Balance-wise, Injustice: Gods Among Us is one of the easiest fighting games I’ve ever played. Not only to learn the moves of, but in terms of A.I. Even on the highest difficulty setting, the computer opponents are laughable and at least half of my rounds were perfect. Hell, I double perfected Superman with Bane while my wife watched. The good news is that means this game will be accessible to pretty much anyone, especially those who have given up on the fighting game genre in the past due to crazy long strings of command input needed for various moves (Hello KoF!). It also means the game can be beaten by those who just want the story and battle tower endings. This is great as Injustice just might be the most welcoming fighter ever made, but it also means there is a portion of fighting game fans out there than will crap on the game because it was made for everyone and not their tiny little niche. Is the game so easy that I’m 150-0 without having lost a single round regardless of difficulty? Yes. Are there certain characters that are definitely top tier and unbalanced compared to others? Yes. But I’ll take accessibility to the average gamer over something that features SNK End Boss syndrome constantly any day, and this is coming from someone who didn’t rest until he perfected Galactus in Marvel Vs. Capcom 3. Why? Because it brings in new blood to the genre, which is never a bad thing.
In all, I think Netherrealms has hit on a winning combination. Trying to compare DC’s Injustice to Capcom’s Marvel oriented fighters is like comparing apples to muskrats. Capcom’s Marvel fighters are faster paced and offer little besides the core fighting experience, but are definitely for the upper echelon of fighting game players. Injustice is slower paces, more accessible to newcomers, offers a several hour long story, and some 250+ missions, with DLC coming. It all just depends what you are looking for. I think Injustice adds a several new things to the concept of a fighting game, both good and bad, and although it will be traded in once I finish the missions and get all the endings, it was still a blast to play and I had a hard time putting it down whenever the controller was in my hand. It’s definitely a game that any gamer can pick up and enjoy without having to worry about command strings, Rugal or Geese end bosses, or the like. As long as you are remotely interested in DC characters, you can pick this up and have fun with it – at least for the short term. My biggest complaints about the game are are minor ones, like my disdain for the wager or how I would have rather seen different characters like Booster Gold, Swamp Thing, or Animal Man instead of some of the ones featured here, but that’s because those are the characters I like to read. Plus Booster Gold is pretty much DC’s Johnny Cage in a lot of ways. My hope is that we will see some of those or guys like Lobo and Gorilla Grodd as the DLC characters (Grodd is in the end credits, which I thought was odd since he’s not in the game – yet.) and perhaps the DLC will expand the time Injustice: Gods Among Us stays in my collection. The game IS gorgeous, but I do find the comics line tells a better story and the iOS game offers a lot more replay value and is far more challenging than this console version. When you think about it, though, this means the Injustice franchise has something for everyone and it’s my hopes that this is the first of MANY DC Super Hero fighting games but out by Netherrealm Studios. Perhaps we’ll see them go back and forth between this and Mortal Kombat. I know I’d be there throwing money at them for another one of these, especially if they learn from their mistakes in this game.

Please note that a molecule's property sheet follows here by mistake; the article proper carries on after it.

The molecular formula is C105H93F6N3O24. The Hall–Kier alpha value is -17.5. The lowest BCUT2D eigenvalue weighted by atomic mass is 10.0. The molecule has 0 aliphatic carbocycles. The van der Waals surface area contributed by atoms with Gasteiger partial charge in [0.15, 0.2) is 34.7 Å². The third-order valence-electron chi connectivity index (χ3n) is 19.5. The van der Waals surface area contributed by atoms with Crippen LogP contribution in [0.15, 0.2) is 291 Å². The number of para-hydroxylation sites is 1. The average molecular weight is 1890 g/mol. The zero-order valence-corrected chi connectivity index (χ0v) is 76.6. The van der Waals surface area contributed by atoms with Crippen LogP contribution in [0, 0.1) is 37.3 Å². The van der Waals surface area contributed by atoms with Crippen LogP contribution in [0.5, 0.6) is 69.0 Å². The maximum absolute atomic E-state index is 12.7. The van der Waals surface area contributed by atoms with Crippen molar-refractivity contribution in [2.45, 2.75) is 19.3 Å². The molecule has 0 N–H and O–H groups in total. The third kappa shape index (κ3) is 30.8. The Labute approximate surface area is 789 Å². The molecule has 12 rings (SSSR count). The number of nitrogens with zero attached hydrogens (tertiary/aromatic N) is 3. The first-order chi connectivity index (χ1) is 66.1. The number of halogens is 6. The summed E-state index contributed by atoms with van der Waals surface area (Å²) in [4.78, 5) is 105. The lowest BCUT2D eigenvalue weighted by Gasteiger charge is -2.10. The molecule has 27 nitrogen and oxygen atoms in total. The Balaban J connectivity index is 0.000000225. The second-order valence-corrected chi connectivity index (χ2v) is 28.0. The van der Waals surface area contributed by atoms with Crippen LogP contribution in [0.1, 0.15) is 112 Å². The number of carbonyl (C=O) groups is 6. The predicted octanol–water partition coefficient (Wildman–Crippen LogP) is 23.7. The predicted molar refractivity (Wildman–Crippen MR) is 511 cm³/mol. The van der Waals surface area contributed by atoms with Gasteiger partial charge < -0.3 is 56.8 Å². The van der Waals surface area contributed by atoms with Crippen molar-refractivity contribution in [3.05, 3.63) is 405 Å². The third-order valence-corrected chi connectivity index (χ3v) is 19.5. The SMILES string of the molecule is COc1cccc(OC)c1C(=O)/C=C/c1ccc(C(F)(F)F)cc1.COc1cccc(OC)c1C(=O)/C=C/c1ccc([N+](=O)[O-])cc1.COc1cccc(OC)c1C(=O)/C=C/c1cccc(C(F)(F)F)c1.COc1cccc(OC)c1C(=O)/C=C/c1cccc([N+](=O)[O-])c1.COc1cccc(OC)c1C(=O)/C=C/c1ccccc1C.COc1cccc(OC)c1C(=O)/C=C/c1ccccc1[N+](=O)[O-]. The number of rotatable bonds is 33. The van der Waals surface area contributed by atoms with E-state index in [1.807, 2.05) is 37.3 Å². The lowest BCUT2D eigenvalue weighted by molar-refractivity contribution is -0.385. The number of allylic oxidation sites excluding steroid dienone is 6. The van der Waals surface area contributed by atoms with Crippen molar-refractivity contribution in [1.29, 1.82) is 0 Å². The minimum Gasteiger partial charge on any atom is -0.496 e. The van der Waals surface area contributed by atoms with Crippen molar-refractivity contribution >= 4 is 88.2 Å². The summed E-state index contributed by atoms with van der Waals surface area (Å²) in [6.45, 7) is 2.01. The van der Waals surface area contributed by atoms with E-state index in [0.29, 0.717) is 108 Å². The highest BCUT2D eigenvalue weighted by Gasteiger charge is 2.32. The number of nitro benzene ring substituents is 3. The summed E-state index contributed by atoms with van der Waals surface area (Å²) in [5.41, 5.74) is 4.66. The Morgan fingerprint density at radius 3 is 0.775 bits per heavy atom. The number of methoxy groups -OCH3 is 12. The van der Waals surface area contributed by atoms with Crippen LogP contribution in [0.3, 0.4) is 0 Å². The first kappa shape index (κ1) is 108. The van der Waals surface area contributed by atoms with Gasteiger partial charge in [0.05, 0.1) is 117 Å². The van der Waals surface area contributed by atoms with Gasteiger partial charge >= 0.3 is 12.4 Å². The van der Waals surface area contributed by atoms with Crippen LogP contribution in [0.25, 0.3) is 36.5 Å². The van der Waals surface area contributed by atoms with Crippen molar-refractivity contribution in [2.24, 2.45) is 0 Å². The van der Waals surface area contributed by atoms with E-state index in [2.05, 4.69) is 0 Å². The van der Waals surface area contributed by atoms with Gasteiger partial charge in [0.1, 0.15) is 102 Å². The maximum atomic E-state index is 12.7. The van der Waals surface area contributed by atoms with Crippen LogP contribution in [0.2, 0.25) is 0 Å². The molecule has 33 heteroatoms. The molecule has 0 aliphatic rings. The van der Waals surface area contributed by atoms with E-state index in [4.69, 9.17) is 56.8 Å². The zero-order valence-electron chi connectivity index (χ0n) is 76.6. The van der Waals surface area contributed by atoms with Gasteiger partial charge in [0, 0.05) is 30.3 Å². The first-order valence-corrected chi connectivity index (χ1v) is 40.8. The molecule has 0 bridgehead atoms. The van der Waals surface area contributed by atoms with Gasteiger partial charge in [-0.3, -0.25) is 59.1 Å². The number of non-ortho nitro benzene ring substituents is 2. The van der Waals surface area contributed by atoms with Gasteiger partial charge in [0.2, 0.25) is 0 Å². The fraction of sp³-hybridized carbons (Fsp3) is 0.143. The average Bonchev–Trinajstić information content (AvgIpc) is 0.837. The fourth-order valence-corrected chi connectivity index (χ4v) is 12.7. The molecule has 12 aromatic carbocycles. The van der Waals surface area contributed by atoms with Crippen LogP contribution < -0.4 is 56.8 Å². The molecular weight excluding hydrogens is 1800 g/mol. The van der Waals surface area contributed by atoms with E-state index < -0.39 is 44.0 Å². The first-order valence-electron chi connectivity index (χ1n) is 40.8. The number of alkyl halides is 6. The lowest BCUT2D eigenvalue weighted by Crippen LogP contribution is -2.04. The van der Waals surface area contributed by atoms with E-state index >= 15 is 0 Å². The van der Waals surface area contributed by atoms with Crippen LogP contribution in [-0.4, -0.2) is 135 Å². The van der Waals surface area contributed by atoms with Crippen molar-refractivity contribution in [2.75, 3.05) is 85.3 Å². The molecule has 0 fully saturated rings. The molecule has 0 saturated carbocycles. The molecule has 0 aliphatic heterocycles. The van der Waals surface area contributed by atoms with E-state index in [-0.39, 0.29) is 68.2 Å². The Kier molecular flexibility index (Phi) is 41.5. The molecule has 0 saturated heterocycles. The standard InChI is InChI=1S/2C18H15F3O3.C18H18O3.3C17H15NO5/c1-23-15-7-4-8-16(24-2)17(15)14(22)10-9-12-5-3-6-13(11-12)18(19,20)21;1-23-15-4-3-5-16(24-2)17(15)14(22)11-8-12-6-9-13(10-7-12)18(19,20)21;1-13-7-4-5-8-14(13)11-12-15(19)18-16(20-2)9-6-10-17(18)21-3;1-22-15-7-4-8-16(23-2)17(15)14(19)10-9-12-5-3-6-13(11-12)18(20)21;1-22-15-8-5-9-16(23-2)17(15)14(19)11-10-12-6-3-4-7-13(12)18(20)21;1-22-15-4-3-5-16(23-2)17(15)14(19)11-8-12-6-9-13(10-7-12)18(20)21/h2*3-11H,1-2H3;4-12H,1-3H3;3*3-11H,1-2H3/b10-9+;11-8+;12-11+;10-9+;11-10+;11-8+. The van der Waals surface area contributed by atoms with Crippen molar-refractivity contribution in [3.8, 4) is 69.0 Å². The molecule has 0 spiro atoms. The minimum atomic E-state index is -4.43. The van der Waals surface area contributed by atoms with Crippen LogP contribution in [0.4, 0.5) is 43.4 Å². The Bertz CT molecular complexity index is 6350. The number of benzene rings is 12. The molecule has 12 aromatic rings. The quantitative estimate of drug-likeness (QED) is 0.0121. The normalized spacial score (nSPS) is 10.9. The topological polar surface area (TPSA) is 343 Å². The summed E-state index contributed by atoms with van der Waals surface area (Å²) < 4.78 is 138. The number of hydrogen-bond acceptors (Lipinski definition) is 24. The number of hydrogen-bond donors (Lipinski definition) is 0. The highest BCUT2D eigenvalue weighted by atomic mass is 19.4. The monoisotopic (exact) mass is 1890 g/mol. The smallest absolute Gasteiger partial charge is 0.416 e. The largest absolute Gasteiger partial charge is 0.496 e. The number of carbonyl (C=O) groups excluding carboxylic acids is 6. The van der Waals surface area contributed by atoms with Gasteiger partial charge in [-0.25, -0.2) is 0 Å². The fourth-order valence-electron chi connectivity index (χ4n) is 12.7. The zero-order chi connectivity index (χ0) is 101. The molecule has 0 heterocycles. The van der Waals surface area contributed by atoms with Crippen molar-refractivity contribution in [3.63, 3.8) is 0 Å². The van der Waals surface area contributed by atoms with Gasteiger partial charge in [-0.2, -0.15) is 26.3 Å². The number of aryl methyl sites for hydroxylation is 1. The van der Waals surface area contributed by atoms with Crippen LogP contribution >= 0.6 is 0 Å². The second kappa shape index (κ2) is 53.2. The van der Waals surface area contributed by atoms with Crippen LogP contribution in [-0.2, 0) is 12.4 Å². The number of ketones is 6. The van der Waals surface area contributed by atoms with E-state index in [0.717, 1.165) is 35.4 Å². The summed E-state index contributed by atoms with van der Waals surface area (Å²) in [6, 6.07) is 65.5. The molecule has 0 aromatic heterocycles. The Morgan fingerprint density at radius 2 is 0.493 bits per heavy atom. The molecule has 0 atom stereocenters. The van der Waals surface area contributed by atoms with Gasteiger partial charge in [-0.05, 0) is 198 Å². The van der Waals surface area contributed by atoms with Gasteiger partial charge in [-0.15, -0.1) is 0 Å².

Short Attention Span Summary
Injustice: Gods Among Us is a well made and fun game. It’s one of the best looking fighting games ever and the controls are accessible enough that even newcomers to fighting games can play and beat this without having to memorize long command strings and have precision timing. The game is insanely easy compared to other fighters, though, so for those looking for an A.I. based challenge, this probably isn’t for you. Injustice‘s story mode length, playable characters, unlockables and playable options are all a fraction of what Netherrealms gave us in Mortal Kombat 9, so that’s a slight disappointment, but this is also the potential start of a new franchise so I can give them a break there. I will say the Injustice comics do a better job storytelling and the iOS version of the game offers more of a challenge and replay value, but anyone with the slightest interest in DC comic characters or MK style fighters will have a blast with this. It might not be a game you keep in your collection, but it is definitely one well worth experiencing.